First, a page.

Are You Stuck in Life?

I was in the dressing room at Kohl’s today trying on a swimsuit (Scary Movie 4) when I heard a lady cry out, “Is anyone in here who can help me? I’m stuck!I tried on a blouse and can’t get it off” I yelled back that I could help. After quickly putting on jeans over my swimsuit (because who needs trauma on top of trauma), I went to her dressing room to find her motionless with her arms pulled in front of her body literally stuck in her shirt. I pulled the shirt over the stranger’s head thus fulfilling one of the most oddest Good Samaritan jobs I’ve done in a while (or ever).

The story gets even stranger. Rewind the clock a couple of hours earlier to a book release party where I enjoyed celebrating a good friend’s accomplishment and eating a few mini cupcakes (which I don’t advise before trying on swimsuits). The irony – the book is titled Unstuck: A Story about Gaining Perspective, Creating Traction, and Pursuing Your Passion. What are the odds that I can celebrate a book about helping people who are metaphorically stuck in life then help someone who is literally stuck in a shirt all within an hour?

Do these things happen to anyone else or just me??? I could not make this stuff up if I tried!!!

Here’s why I would encourage you to read this book. First, I am good friends with the authors, Randy Gravitt and Dan Webster, and they are the real deal. They practice what they preach. They are living a life of fulfillment because they are pursuing their passions. Second, both of these men have been instrumental in helping my husband get unstuck in his life.

Finally, I would encourage you to read this book for the next generation (you knew this was coming). The next generation deserves to see their parents living lives of purpose. The next generation deserves to see teachers called to a profession they love. The next generation deserves to have role models who are not simply going through the motions of life but rather living intentionally and with passion. How will they ever live to their potential if we never model this for them?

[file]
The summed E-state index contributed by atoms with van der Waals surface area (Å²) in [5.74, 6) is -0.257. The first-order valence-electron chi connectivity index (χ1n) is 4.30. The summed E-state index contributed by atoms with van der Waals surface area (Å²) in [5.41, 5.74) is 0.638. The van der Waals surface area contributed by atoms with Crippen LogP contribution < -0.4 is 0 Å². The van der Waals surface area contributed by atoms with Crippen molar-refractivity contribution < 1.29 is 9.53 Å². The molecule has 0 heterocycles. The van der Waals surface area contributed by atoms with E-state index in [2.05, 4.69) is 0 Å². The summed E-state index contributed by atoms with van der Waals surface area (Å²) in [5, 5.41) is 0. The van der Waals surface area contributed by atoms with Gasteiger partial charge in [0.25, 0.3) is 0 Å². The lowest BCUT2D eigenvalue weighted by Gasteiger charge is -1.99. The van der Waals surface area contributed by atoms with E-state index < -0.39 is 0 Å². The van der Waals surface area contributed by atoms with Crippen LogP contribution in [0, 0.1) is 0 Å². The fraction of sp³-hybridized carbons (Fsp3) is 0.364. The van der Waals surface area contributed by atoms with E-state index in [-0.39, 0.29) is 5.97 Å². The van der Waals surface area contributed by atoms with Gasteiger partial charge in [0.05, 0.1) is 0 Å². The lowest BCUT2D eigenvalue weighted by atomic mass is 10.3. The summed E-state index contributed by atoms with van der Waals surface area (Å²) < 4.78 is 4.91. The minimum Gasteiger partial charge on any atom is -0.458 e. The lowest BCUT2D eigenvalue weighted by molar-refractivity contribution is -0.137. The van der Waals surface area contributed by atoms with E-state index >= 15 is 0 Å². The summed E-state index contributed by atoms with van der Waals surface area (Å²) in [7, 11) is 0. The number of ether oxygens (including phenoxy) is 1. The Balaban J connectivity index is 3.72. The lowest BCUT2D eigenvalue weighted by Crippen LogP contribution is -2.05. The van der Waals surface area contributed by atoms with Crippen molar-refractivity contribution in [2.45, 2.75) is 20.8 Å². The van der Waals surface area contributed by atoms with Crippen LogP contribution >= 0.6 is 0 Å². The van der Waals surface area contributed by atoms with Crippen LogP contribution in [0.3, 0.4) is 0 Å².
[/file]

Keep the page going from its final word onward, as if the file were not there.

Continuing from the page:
This fable is about a man who has lost his vision and drive and is stuck in life until a crisis reframes his circumstances. An acquaintance shares principles to help him realign his life with his passions and gifts. (And all of this happens without him changing careers, so don’t get be nervous about that). The book also has a workbook in the back for you to apply the principles to your own life and realign your life with your passion and gifts. What better gift to give yourself than some time to reflect on your life and its direction?

I am also excited that I got to be a small part of this book by reading and marking before it went to Wiley’s editors. Stepping into Room 128 each and being a part of projects like this that I believe in is fulfilling and keeps me from being stuck in life. And anytime I am mentioned in a book with John Orr, it’s a good day. Side note: remember to be kind to English teachers because you never know when you may need their red pen help, but I digress.

 

 

 

Thank you, Randy and Dan, for this gift. May it encourage people to live the lives they are created to live.

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